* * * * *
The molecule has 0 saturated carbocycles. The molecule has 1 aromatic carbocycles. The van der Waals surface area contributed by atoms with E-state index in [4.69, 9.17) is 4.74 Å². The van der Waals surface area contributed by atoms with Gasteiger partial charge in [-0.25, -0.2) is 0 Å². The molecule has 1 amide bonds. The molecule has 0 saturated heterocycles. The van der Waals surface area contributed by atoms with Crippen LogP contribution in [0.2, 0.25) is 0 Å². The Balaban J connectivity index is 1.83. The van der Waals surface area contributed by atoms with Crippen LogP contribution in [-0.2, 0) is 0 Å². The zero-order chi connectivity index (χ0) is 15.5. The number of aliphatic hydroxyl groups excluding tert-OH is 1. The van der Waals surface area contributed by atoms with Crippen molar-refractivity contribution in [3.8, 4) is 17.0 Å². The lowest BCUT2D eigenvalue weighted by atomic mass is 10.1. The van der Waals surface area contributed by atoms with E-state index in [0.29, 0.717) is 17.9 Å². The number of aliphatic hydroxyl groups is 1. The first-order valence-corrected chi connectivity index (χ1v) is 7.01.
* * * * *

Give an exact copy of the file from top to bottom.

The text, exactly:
The molecule has 0 saturated carbocycles. The molecule has 1 aromatic carbocycles. The van der Waals surface area contributed by atoms with E-state index in [4.69, 9.17) is 4.74 Å². The van der Waals surface area contributed by atoms with Gasteiger partial charge in [-0.25, -0.2) is 0 Å². The molecule has 1 amide bonds. The molecule has 0 saturated heterocycles. The van der Waals surface area contributed by atoms with Crippen LogP contribution in [0.2, 0.25) is 0 Å². The Balaban J connectivity index is 1.83. The van der Waals surface area contributed by atoms with Crippen LogP contribution in [-0.2, 0) is 0 Å². The zero-order chi connectivity index (χ0) is 15.5. The number of aliphatic hydroxyl groups excluding tert-OH is 1. The van der Waals surface area contributed by atoms with Crippen molar-refractivity contribution in [3.8, 4) is 17.0 Å². The lowest BCUT2D eigenvalue weighted by atomic mass is 10.1. The van der Waals surface area contributed by atoms with E-state index in [0.29, 0.717) is 17.9 Å². The number of aliphatic hydroxyl groups is 1. The first-order valence-corrected chi connectivity index (χ1v) is 7.01.